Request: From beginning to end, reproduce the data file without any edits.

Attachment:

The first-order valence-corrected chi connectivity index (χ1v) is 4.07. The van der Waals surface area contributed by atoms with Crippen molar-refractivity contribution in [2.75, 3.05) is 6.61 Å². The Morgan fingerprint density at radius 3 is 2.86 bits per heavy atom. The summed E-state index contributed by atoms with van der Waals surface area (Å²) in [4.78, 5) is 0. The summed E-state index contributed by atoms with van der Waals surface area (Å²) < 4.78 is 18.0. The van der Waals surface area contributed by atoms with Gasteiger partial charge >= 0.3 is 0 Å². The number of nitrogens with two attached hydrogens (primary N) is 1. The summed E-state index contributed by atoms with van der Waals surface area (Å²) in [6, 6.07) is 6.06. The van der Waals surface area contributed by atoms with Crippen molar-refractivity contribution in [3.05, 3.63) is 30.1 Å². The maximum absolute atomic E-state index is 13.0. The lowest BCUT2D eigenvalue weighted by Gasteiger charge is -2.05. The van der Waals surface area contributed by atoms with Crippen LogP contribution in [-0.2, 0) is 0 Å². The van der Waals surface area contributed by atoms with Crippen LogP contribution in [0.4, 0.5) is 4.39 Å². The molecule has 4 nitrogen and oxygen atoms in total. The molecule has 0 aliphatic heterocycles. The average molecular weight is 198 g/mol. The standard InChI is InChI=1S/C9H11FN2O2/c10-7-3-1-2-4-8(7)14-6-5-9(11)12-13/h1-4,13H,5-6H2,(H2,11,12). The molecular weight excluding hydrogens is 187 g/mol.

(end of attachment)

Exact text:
The first-order valence-corrected chi connectivity index (χ1v) is 4.07. The van der Waals surface area contributed by atoms with Crippen molar-refractivity contribution in [2.75, 3.05) is 6.61 Å². The Morgan fingerprint density at radius 3 is 2.86 bits per heavy atom. The summed E-state index contributed by atoms with van der Waals surface area (Å²) in [4.78, 5) is 0. The summed E-state index contributed by atoms with van der Waals surface area (Å²) < 4.78 is 18.0. The van der Waals surface area contributed by atoms with Gasteiger partial charge >= 0.3 is 0 Å². The number of nitrogens with two attached hydrogens (primary N) is 1. The summed E-state index contributed by atoms with van der Waals surface area (Å²) in [6, 6.07) is 6.06. The van der Waals surface area contributed by atoms with Crippen molar-refractivity contribution in [3.05, 3.63) is 30.1 Å². The maximum absolute atomic E-state index is 13.0. The lowest BCUT2D eigenvalue weighted by Gasteiger charge is -2.05. The van der Waals surface area contributed by atoms with Crippen LogP contribution in [-0.2, 0) is 0 Å². The van der Waals surface area contributed by atoms with Crippen LogP contribution in [0.4, 0.5) is 4.39 Å². The molecule has 4 nitrogen and oxygen atoms in total. The molecule has 0 aliphatic heterocycles. The average molecular weight is 198 g/mol. The standard InChI is InChI=1S/C9H11FN2O2/c10-7-3-1-2-4-8(7)14-6-5-9(11)12-13/h1-4,13H,5-6H2,(H2,11,12). The molecular weight excluding hydrogens is 187 g/mol.